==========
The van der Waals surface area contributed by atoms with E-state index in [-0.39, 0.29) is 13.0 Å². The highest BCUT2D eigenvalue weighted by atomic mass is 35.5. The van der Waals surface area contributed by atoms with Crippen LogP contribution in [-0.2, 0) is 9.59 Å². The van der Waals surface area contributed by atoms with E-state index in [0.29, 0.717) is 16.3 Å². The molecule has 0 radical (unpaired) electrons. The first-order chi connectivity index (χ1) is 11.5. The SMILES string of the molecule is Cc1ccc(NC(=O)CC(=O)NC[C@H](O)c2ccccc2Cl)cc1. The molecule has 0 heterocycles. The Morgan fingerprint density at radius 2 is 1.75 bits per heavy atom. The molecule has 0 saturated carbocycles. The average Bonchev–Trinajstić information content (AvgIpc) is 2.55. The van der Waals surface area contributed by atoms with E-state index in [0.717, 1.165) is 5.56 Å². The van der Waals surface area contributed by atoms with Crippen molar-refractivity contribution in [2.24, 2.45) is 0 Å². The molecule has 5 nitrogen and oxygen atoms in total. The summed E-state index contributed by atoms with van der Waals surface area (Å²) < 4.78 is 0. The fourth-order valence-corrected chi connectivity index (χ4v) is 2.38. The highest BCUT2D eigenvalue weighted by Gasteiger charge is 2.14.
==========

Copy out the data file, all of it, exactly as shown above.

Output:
The van der Waals surface area contributed by atoms with E-state index in [-0.39, 0.29) is 13.0 Å². The highest BCUT2D eigenvalue weighted by atomic mass is 35.5. The van der Waals surface area contributed by atoms with Crippen LogP contribution in [-0.2, 0) is 9.59 Å². The van der Waals surface area contributed by atoms with E-state index in [0.29, 0.717) is 16.3 Å². The molecule has 0 radical (unpaired) electrons. The first-order chi connectivity index (χ1) is 11.5. The SMILES string of the molecule is Cc1ccc(NC(=O)CC(=O)NC[C@H](O)c2ccccc2Cl)cc1. The molecule has 0 heterocycles. The Morgan fingerprint density at radius 2 is 1.75 bits per heavy atom. The molecule has 0 saturated carbocycles. The average Bonchev–Trinajstić information content (AvgIpc) is 2.55. The van der Waals surface area contributed by atoms with E-state index in [0.717, 1.165) is 5.56 Å². The van der Waals surface area contributed by atoms with Crippen molar-refractivity contribution in [2.24, 2.45) is 0 Å². The molecule has 5 nitrogen and oxygen atoms in total. The summed E-state index contributed by atoms with van der Waals surface area (Å²) < 4.78 is 0. The fourth-order valence-corrected chi connectivity index (χ4v) is 2.38. The highest BCUT2D eigenvalue weighted by Gasteiger charge is 2.14.